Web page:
I think at that point you’re legally obligated to ragetilt.
Could you please cite where in the rules this is stated. All I see if that they cannot be coached and that if they ask a question, a TD can only answer if the machine is functioning correctly. I see no clause about changing strategy after hearing advice.
There is almost no way to prove intent here, not to mention that there are so many scenarios including those that are already mentioned that make this even more of a grey area, especially those involving decisive outcomes.
Most games have an audio cue that go along with the ball save animation. What if the “coaching” and audio cue are heard simultaneously?
This would almost certainly be coaching and to me could even be considered collusion depending on the situation or scenario and players involved. I.e. a player is your copilot to advance and you know they have achieved the score you need them to through bonus. You yell “don’t tilt” and to me thats a dead giveaway. I for one used to be awful about awareness in terms of where I was in games and have lost many due to tilting and losing when I otherwise would have won.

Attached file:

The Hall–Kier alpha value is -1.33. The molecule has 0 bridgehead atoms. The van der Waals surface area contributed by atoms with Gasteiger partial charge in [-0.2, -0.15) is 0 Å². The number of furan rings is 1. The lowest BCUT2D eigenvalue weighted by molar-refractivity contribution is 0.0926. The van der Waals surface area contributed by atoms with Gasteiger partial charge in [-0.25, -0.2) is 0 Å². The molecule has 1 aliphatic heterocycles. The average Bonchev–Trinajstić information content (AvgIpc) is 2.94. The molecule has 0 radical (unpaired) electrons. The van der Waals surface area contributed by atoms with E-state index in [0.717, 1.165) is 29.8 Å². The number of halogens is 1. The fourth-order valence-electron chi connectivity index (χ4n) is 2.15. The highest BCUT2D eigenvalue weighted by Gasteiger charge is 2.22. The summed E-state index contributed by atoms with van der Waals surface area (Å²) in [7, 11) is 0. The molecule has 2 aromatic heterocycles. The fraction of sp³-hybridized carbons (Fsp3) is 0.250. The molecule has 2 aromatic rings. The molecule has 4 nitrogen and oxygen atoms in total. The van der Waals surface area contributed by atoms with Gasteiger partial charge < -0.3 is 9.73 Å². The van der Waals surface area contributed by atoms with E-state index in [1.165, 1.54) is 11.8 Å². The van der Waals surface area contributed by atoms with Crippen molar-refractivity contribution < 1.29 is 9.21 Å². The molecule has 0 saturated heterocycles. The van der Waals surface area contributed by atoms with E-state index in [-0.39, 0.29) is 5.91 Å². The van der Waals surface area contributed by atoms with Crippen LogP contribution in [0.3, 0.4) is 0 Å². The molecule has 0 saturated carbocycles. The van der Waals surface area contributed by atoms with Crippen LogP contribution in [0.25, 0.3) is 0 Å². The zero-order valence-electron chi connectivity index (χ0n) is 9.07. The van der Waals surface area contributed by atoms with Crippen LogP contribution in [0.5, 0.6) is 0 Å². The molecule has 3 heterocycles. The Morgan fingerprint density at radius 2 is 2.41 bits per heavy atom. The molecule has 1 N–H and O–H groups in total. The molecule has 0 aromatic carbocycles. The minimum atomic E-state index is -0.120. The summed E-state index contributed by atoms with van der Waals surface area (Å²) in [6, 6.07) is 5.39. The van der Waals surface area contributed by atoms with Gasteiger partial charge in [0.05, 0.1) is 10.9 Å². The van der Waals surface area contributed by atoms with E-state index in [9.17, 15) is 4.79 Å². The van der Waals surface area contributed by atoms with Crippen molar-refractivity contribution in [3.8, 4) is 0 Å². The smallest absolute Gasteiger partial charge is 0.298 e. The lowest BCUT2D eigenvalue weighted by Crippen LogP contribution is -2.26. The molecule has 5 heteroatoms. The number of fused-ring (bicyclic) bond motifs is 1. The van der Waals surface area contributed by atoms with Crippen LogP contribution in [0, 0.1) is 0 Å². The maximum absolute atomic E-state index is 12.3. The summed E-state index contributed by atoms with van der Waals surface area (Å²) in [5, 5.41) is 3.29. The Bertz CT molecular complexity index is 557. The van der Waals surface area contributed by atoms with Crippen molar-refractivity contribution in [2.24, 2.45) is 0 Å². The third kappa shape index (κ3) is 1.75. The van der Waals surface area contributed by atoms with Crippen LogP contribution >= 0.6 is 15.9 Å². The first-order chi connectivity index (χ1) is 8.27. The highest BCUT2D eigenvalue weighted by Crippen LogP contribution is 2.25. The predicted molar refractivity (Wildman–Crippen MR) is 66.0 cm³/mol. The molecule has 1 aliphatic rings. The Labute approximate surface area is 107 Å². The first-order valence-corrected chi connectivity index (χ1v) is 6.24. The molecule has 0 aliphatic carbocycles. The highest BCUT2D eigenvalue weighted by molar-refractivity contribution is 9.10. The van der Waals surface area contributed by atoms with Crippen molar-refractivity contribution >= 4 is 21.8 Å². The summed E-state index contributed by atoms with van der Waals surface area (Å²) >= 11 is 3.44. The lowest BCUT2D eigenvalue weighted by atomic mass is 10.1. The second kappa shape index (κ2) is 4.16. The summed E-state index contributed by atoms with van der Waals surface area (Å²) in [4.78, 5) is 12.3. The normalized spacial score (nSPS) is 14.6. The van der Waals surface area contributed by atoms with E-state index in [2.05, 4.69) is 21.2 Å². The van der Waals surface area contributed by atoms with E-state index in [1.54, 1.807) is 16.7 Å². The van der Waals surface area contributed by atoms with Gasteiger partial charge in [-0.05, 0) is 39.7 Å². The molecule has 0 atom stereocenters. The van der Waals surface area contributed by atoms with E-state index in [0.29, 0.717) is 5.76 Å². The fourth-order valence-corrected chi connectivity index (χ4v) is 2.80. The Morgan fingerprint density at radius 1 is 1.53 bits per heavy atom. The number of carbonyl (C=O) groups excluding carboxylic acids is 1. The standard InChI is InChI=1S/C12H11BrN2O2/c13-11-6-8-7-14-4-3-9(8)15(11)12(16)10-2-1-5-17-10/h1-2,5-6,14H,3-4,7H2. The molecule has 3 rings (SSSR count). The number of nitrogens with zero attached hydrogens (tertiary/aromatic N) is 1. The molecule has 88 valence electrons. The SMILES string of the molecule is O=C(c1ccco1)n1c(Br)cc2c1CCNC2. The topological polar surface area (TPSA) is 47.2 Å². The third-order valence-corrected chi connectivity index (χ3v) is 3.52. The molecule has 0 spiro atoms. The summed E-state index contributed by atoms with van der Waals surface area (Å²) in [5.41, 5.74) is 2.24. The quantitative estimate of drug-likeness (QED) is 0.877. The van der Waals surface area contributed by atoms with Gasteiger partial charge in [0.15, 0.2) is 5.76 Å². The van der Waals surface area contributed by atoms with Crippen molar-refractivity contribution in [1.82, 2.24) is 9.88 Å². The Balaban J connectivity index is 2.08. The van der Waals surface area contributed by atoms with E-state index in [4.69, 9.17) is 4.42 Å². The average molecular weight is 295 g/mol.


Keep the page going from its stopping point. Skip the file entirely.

There is nothing written in the IFPAPA ruleset that states this. The player providing any coaching receives the warning, as they should and it should stay this way.
Yup. Ball saves are harder than the situation at hand in my example, which went from asking for a ruling to playing to take advantage of a timed feature. I’m really trying to be generic about the situation because I don’t want to implicate anyone or start anything because of it.
It’s easy to see intent when you go from “let me get a ruling” to “let me play it out.”